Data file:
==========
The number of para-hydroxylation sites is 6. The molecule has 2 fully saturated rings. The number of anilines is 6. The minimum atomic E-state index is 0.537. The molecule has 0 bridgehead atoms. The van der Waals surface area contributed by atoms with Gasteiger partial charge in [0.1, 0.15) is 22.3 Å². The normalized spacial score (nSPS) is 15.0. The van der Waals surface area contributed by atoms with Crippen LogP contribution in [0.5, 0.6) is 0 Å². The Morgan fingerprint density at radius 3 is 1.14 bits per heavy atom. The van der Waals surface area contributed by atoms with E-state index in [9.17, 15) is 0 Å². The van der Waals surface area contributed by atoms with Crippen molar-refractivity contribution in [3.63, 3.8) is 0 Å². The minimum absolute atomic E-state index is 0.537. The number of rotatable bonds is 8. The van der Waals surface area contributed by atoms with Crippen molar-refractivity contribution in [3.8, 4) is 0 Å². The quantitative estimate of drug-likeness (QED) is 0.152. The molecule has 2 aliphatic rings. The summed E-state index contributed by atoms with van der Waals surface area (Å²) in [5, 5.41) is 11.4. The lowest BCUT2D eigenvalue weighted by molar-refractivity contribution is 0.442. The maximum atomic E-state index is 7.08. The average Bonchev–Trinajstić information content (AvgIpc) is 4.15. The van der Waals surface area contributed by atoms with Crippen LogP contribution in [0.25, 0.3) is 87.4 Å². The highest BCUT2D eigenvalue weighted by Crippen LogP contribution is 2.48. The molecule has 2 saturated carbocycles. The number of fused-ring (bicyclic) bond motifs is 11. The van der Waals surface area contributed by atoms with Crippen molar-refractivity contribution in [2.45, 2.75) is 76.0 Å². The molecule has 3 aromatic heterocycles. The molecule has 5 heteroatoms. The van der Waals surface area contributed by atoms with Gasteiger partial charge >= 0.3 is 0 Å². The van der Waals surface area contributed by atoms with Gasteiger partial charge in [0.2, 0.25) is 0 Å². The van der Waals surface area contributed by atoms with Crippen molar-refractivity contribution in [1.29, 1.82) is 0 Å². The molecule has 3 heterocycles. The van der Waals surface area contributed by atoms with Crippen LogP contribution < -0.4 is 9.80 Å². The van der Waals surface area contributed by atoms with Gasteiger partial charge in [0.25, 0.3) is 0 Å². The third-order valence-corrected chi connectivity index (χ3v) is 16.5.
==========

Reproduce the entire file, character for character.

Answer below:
The number of para-hydroxylation sites is 6. The molecule has 2 fully saturated rings. The number of anilines is 6. The minimum atomic E-state index is 0.537. The molecule has 0 bridgehead atoms. The van der Waals surface area contributed by atoms with Gasteiger partial charge in [0.1, 0.15) is 22.3 Å². The normalized spacial score (nSPS) is 15.0. The van der Waals surface area contributed by atoms with Crippen LogP contribution in [0.5, 0.6) is 0 Å². The Morgan fingerprint density at radius 3 is 1.14 bits per heavy atom. The van der Waals surface area contributed by atoms with E-state index in [9.17, 15) is 0 Å². The van der Waals surface area contributed by atoms with Crippen molar-refractivity contribution in [3.63, 3.8) is 0 Å². The minimum absolute atomic E-state index is 0.537. The number of rotatable bonds is 8. The van der Waals surface area contributed by atoms with Crippen molar-refractivity contribution in [3.8, 4) is 0 Å². The quantitative estimate of drug-likeness (QED) is 0.152. The molecule has 2 aliphatic rings. The summed E-state index contributed by atoms with van der Waals surface area (Å²) in [5, 5.41) is 11.4. The lowest BCUT2D eigenvalue weighted by molar-refractivity contribution is 0.442. The maximum atomic E-state index is 7.08. The average Bonchev–Trinajstić information content (AvgIpc) is 4.15. The van der Waals surface area contributed by atoms with Crippen LogP contribution in [0.25, 0.3) is 87.4 Å². The highest BCUT2D eigenvalue weighted by Crippen LogP contribution is 2.48. The molecule has 2 saturated carbocycles. The number of fused-ring (bicyclic) bond motifs is 11. The van der Waals surface area contributed by atoms with Crippen molar-refractivity contribution in [2.45, 2.75) is 76.0 Å². The molecule has 3 aromatic heterocycles. The molecule has 5 heteroatoms. The van der Waals surface area contributed by atoms with Gasteiger partial charge >= 0.3 is 0 Å². The van der Waals surface area contributed by atoms with Gasteiger partial charge in [0.2, 0.25) is 0 Å². The van der Waals surface area contributed by atoms with Crippen molar-refractivity contribution in [1.29, 1.82) is 0 Å². The molecule has 3 heterocycles. The van der Waals surface area contributed by atoms with Crippen LogP contribution < -0.4 is 9.80 Å². The van der Waals surface area contributed by atoms with Gasteiger partial charge in [0.25, 0.3) is 0 Å². The third-order valence-corrected chi connectivity index (χ3v) is 16.5.